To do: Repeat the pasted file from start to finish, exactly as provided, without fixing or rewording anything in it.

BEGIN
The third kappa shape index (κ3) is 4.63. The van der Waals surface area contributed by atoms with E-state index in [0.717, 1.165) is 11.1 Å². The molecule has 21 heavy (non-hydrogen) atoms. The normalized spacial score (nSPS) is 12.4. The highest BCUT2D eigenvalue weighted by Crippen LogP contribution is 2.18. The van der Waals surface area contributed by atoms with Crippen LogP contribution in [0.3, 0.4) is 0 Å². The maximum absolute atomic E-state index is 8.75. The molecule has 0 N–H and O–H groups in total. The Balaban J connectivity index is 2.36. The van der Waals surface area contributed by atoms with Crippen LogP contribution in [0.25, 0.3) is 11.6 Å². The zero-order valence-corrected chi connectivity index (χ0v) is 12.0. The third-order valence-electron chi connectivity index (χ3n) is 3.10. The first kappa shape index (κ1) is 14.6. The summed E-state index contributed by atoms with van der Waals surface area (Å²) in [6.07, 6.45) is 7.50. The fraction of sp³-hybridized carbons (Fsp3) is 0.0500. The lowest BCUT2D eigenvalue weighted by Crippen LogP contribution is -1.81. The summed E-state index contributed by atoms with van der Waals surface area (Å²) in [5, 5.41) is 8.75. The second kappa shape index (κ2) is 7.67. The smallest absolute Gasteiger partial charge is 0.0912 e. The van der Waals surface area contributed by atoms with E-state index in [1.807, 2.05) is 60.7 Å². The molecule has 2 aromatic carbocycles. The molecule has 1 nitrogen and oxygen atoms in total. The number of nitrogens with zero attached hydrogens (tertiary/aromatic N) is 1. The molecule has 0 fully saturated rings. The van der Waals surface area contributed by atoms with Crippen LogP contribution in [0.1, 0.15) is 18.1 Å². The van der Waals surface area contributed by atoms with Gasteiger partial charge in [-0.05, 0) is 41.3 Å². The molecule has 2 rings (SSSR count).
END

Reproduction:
The third kappa shape index (κ3) is 4.63. The van der Waals surface area contributed by atoms with E-state index in [0.717, 1.165) is 11.1 Å². The molecule has 21 heavy (non-hydrogen) atoms. The normalized spacial score (nSPS) is 12.4. The highest BCUT2D eigenvalue weighted by Crippen LogP contribution is 2.18. The van der Waals surface area contributed by atoms with Crippen LogP contribution in [0.3, 0.4) is 0 Å². The maximum absolute atomic E-state index is 8.75. The molecule has 0 N–H and O–H groups in total. The Balaban J connectivity index is 2.36. The van der Waals surface area contributed by atoms with Crippen LogP contribution in [0.25, 0.3) is 11.6 Å². The zero-order valence-corrected chi connectivity index (χ0v) is 12.0. The third-order valence-electron chi connectivity index (χ3n) is 3.10. The first kappa shape index (κ1) is 14.6. The summed E-state index contributed by atoms with van der Waals surface area (Å²) in [6.07, 6.45) is 7.50. The fraction of sp³-hybridized carbons (Fsp3) is 0.0500. The lowest BCUT2D eigenvalue weighted by Crippen LogP contribution is -1.81. The summed E-state index contributed by atoms with van der Waals surface area (Å²) in [5, 5.41) is 8.75. The second kappa shape index (κ2) is 7.67. The smallest absolute Gasteiger partial charge is 0.0912 e. The van der Waals surface area contributed by atoms with E-state index in [1.807, 2.05) is 60.7 Å². The molecule has 2 aromatic carbocycles. The molecule has 1 nitrogen and oxygen atoms in total. The number of nitrogens with zero attached hydrogens (tertiary/aromatic N) is 1. The molecule has 0 fully saturated rings. The van der Waals surface area contributed by atoms with Crippen LogP contribution in [0.1, 0.15) is 18.1 Å². The van der Waals surface area contributed by atoms with Gasteiger partial charge in [-0.05, 0) is 41.3 Å². The molecule has 2 rings (SSSR count).